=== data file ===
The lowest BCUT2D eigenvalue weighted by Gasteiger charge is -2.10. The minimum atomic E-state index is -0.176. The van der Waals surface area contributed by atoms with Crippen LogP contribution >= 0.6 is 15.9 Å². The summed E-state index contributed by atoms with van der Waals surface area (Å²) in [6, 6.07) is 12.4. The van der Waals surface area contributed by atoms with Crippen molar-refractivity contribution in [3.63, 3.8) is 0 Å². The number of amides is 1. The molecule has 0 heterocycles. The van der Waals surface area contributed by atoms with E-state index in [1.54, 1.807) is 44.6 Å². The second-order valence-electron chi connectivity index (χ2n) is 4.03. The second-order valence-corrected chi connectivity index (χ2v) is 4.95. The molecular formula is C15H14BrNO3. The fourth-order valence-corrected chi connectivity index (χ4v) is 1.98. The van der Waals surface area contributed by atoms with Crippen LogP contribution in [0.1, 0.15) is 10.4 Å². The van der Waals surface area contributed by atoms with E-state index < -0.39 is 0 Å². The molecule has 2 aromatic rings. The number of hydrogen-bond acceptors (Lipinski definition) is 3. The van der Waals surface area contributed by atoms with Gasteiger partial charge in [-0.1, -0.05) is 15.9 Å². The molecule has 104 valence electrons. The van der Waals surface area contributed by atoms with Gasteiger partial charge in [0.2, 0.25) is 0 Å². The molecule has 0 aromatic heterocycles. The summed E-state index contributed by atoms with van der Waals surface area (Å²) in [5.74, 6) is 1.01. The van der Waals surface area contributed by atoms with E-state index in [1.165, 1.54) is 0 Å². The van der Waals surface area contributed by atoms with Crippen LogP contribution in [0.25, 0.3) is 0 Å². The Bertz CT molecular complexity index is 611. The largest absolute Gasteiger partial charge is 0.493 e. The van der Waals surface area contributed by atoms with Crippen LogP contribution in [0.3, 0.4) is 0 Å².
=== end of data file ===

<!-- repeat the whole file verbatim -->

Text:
The lowest BCUT2D eigenvalue weighted by Gasteiger charge is -2.10. The minimum atomic E-state index is -0.176. The van der Waals surface area contributed by atoms with Crippen LogP contribution >= 0.6 is 15.9 Å². The summed E-state index contributed by atoms with van der Waals surface area (Å²) in [6, 6.07) is 12.4. The van der Waals surface area contributed by atoms with Crippen molar-refractivity contribution in [3.63, 3.8) is 0 Å². The number of amides is 1. The molecule has 0 heterocycles. The van der Waals surface area contributed by atoms with E-state index in [1.54, 1.807) is 44.6 Å². The second-order valence-electron chi connectivity index (χ2n) is 4.03. The second-order valence-corrected chi connectivity index (χ2v) is 4.95. The molecular formula is C15H14BrNO3. The fourth-order valence-corrected chi connectivity index (χ4v) is 1.98. The van der Waals surface area contributed by atoms with Crippen LogP contribution in [0.1, 0.15) is 10.4 Å². The van der Waals surface area contributed by atoms with E-state index < -0.39 is 0 Å². The molecule has 2 aromatic rings. The number of hydrogen-bond acceptors (Lipinski definition) is 3. The van der Waals surface area contributed by atoms with Gasteiger partial charge in [-0.1, -0.05) is 15.9 Å². The molecule has 104 valence electrons. The van der Waals surface area contributed by atoms with Gasteiger partial charge in [0.2, 0.25) is 0 Å². The molecule has 0 aromatic heterocycles. The summed E-state index contributed by atoms with van der Waals surface area (Å²) in [5.74, 6) is 1.01. The van der Waals surface area contributed by atoms with E-state index in [1.165, 1.54) is 0 Å². The van der Waals surface area contributed by atoms with Crippen LogP contribution in [0.25, 0.3) is 0 Å². The Bertz CT molecular complexity index is 611. The largest absolute Gasteiger partial charge is 0.493 e. The van der Waals surface area contributed by atoms with Crippen LogP contribution in [0.3, 0.4) is 0 Å².